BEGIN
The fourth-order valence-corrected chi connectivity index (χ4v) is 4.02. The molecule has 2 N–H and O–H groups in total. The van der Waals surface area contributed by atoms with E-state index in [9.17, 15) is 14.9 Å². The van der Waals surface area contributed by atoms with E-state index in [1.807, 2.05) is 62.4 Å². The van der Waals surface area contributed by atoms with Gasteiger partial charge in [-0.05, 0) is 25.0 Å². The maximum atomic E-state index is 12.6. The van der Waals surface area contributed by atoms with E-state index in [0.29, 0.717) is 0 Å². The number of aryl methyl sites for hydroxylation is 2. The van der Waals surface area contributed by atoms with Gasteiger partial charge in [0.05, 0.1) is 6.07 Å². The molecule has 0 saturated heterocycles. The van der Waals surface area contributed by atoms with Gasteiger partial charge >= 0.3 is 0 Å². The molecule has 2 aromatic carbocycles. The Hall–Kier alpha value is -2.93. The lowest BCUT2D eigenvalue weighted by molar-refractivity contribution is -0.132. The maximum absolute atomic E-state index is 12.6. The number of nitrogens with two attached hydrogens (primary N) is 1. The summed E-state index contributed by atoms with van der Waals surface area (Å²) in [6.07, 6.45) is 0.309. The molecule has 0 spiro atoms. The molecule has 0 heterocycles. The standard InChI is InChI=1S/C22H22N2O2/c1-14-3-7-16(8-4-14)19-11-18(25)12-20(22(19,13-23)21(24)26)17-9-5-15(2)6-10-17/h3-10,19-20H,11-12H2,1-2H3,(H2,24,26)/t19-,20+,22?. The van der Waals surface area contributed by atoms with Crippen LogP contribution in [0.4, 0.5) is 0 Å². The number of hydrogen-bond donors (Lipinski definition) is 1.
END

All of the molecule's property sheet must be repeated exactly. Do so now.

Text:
The fourth-order valence-corrected chi connectivity index (χ4v) is 4.02. The molecule has 2 N–H and O–H groups in total. The van der Waals surface area contributed by atoms with E-state index in [9.17, 15) is 14.9 Å². The van der Waals surface area contributed by atoms with E-state index in [1.807, 2.05) is 62.4 Å². The van der Waals surface area contributed by atoms with Gasteiger partial charge in [-0.05, 0) is 25.0 Å². The maximum atomic E-state index is 12.6. The van der Waals surface area contributed by atoms with E-state index in [0.29, 0.717) is 0 Å². The number of aryl methyl sites for hydroxylation is 2. The van der Waals surface area contributed by atoms with Gasteiger partial charge in [0.05, 0.1) is 6.07 Å². The molecule has 0 saturated heterocycles. The van der Waals surface area contributed by atoms with Gasteiger partial charge >= 0.3 is 0 Å². The molecule has 2 aromatic carbocycles. The Hall–Kier alpha value is -2.93. The lowest BCUT2D eigenvalue weighted by molar-refractivity contribution is -0.132. The maximum absolute atomic E-state index is 12.6. The number of nitrogens with two attached hydrogens (primary N) is 1. The summed E-state index contributed by atoms with van der Waals surface area (Å²) in [6.07, 6.45) is 0.309. The molecule has 0 spiro atoms. The molecule has 0 heterocycles. The standard InChI is InChI=1S/C22H22N2O2/c1-14-3-7-16(8-4-14)19-11-18(25)12-20(22(19,13-23)21(24)26)17-9-5-15(2)6-10-17/h3-10,19-20H,11-12H2,1-2H3,(H2,24,26)/t19-,20+,22?. The van der Waals surface area contributed by atoms with Crippen LogP contribution in [0.4, 0.5) is 0 Å². The number of hydrogen-bond donors (Lipinski definition) is 1.